Today in one of our online DBT groups, two students bravely shared how they skillfully and effectively coped with being triggered by "OPP": Other People's Problems. We cannot live in a protective bubble all of the time. There will be times, including those that are very unexpected, where we may overhear or see something we find terribly upsetting, leaving us feeling emotionally distressed and dysregulated.
There are times when we become triggered by things that other people say or the way that they behave. In our first student's example, she was triggered by another student's (unknowing) pushing of boundaries by sharing explicit information regarding self-harm.
In our second student's example, she was triggered to find out that some dynamics of her personality triggered another student, which then triggered her. Let's look at each of these.
In our first example, our student was attending class when a classmate, new to DBT Path and DBT in general, began sharing information that she (and even our facilitators) found upsetting and triggering. As quickly as possible, the student was gently redirected, and a Trigger Warning (TW) was placed on the screen for students so that students who were feeling sensitive to the topic could take a break away from the screen and take off their headsets. Of course, unfortunately, they may have already been exposed to the triggering emotion and now had to choose how to cope.
This particular student took care of herself in the following ways:
- Immediately, as the Trigger Warning was being loaded onto the screen, also requested that the TW go up for all to see
- Removed her headphones and stepped away from the screen to take care of herself
- Checked in via email with facilitators after group about her concern
- Utilized her weekly DBT Skills Coaching benefit, included in her class tuition, to work in being triggered with our DBT therapist
- Showed up to her next group ready and willing to discuss the incident while going through an Emotion Regulation 1a worksheet to process through her feelings and reactions in a skillful way.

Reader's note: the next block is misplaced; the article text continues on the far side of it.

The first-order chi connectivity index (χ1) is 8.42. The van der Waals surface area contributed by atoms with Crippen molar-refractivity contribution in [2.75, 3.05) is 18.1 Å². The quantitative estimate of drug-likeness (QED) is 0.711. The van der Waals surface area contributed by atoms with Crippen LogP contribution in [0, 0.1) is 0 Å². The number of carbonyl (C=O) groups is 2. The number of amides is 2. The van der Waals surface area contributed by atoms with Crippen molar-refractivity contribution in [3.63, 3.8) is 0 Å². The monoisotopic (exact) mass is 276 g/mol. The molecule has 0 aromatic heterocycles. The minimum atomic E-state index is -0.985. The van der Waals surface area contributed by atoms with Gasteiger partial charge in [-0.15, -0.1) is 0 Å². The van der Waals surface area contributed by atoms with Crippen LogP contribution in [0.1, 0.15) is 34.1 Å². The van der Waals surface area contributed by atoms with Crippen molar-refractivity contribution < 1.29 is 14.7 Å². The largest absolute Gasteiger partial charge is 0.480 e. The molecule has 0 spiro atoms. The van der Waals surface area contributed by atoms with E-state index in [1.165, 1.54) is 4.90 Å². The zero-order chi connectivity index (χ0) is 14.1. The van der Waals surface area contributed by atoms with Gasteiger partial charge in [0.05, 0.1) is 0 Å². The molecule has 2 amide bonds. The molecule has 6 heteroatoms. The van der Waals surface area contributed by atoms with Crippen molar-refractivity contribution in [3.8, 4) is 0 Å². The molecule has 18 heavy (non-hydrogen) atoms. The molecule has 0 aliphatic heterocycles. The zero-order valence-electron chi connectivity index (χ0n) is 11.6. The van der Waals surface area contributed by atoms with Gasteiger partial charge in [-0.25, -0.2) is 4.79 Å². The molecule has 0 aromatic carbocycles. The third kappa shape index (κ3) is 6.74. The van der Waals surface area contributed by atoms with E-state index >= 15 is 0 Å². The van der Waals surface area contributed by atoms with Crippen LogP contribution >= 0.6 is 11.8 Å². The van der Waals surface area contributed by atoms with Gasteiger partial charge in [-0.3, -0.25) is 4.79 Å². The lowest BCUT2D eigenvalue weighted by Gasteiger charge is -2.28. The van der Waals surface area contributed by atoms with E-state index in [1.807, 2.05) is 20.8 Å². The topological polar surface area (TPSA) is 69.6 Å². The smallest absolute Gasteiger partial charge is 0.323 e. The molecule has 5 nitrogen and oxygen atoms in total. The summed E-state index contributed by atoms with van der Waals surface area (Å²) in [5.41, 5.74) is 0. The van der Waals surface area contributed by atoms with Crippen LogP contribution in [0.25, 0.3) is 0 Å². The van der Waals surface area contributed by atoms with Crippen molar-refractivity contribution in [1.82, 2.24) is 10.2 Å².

In our second student's example, she became aware that another group member disliked her and felt the need to leave the private Facebook group/social aspect of DBT Path. Initially, she felt very sad, hurt, and distraught. Through a DBT Chain Analysis worksheet, which she brought to class to discuss, she was able to deeply process the events that led to what she described as a "breakdown" that she further described as a crying spell, during which she continuously judged herself and spoke to herself harshly, saying things like, "No one likes me," "This happens everywhere I go -- what's wrong with me?!" She herself had been triggered to remember elementary school, where she remembers not having friends and being picked upon. She was in a very emotionally vulnerable place at this point.
This particular student is a sensitive, very caring, empathetic, encouraging individual who is proactive and outgoing in group activities and is often a leader who initiates conversations and cheerleads others. Another student admitted to feeling threatened by this student's personality. When our student in this example learned of this, she initially thought she had done something wrong and needed to change the way she was approaching things in class to accommodate the upset student.
This student took care of herself in the following ways:
- Fact checking: She emailed and checked in with our group facilitators and received reassurance that had not done anything "wrong." The student also ran the scenario by her supportive husband who also pointed out that the student had done nothing wrong, and that sometimes people's reactions are THEIR problems related to issues that THEY need to work on.
- Filled out a DBT Chain Analysis sheet and brought to class to work on in the group
- Changed her self-talk, which shifted her perception. She now believes that should something similar occur in the future, she will have the confidence and experience to not have a "breakdown" or feel the need to shift her (non-problem, healthy) behaviors. She will remind herself that these are OPP: Other People's Problems.
How do you cope when triggered by other's actions or behaviors? How might you approach being triggered differently in the future?
If you're interested in learning more about using DBT skills to cope effectively like these two students, check out our online DBT Distress Tolerance course.